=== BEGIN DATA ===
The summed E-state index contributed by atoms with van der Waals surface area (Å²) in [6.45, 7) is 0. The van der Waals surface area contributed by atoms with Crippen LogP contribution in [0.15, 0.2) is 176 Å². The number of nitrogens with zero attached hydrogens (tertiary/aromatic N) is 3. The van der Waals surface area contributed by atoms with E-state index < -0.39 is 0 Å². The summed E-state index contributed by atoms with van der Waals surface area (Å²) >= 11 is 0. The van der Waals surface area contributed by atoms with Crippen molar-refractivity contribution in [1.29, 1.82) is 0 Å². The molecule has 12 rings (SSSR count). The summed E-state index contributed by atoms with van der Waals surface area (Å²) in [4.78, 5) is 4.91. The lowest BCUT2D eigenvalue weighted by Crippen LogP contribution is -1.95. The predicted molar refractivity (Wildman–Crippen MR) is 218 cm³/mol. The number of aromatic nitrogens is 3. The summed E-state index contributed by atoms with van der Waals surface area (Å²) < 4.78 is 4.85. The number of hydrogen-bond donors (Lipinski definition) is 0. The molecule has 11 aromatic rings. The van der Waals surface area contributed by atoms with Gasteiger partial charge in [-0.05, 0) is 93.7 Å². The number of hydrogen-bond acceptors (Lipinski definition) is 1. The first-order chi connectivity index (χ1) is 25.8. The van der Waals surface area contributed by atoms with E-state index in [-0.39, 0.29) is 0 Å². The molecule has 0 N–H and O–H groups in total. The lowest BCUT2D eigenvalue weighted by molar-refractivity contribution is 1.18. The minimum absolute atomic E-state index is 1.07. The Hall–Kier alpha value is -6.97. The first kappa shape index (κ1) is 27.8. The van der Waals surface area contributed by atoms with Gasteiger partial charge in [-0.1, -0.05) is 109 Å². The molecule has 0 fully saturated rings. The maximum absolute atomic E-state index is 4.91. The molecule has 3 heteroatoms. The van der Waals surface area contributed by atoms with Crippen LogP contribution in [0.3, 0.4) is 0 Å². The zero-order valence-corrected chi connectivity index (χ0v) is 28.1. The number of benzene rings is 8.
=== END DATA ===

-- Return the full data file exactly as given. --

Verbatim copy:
The summed E-state index contributed by atoms with van der Waals surface area (Å²) in [6.45, 7) is 0. The van der Waals surface area contributed by atoms with Crippen LogP contribution in [0.15, 0.2) is 176 Å². The number of nitrogens with zero attached hydrogens (tertiary/aromatic N) is 3. The van der Waals surface area contributed by atoms with E-state index < -0.39 is 0 Å². The summed E-state index contributed by atoms with van der Waals surface area (Å²) >= 11 is 0. The van der Waals surface area contributed by atoms with Crippen molar-refractivity contribution in [1.29, 1.82) is 0 Å². The molecule has 12 rings (SSSR count). The summed E-state index contributed by atoms with van der Waals surface area (Å²) in [4.78, 5) is 4.91. The lowest BCUT2D eigenvalue weighted by Crippen LogP contribution is -1.95. The predicted molar refractivity (Wildman–Crippen MR) is 218 cm³/mol. The number of aromatic nitrogens is 3. The summed E-state index contributed by atoms with van der Waals surface area (Å²) < 4.78 is 4.85. The number of hydrogen-bond donors (Lipinski definition) is 0. The molecule has 11 aromatic rings. The van der Waals surface area contributed by atoms with Gasteiger partial charge in [-0.05, 0) is 93.7 Å². The number of hydrogen-bond acceptors (Lipinski definition) is 1. The first-order chi connectivity index (χ1) is 25.8. The van der Waals surface area contributed by atoms with E-state index in [-0.39, 0.29) is 0 Å². The molecule has 0 N–H and O–H groups in total. The lowest BCUT2D eigenvalue weighted by molar-refractivity contribution is 1.18. The minimum absolute atomic E-state index is 1.07. The Hall–Kier alpha value is -6.97. The first kappa shape index (κ1) is 27.8. The van der Waals surface area contributed by atoms with Gasteiger partial charge in [-0.1, -0.05) is 109 Å². The molecule has 0 fully saturated rings. The maximum absolute atomic E-state index is 4.91. The molecule has 3 heteroatoms. The van der Waals surface area contributed by atoms with Crippen LogP contribution in [0.3, 0.4) is 0 Å². The zero-order valence-corrected chi connectivity index (χ0v) is 28.1. The number of benzene rings is 8.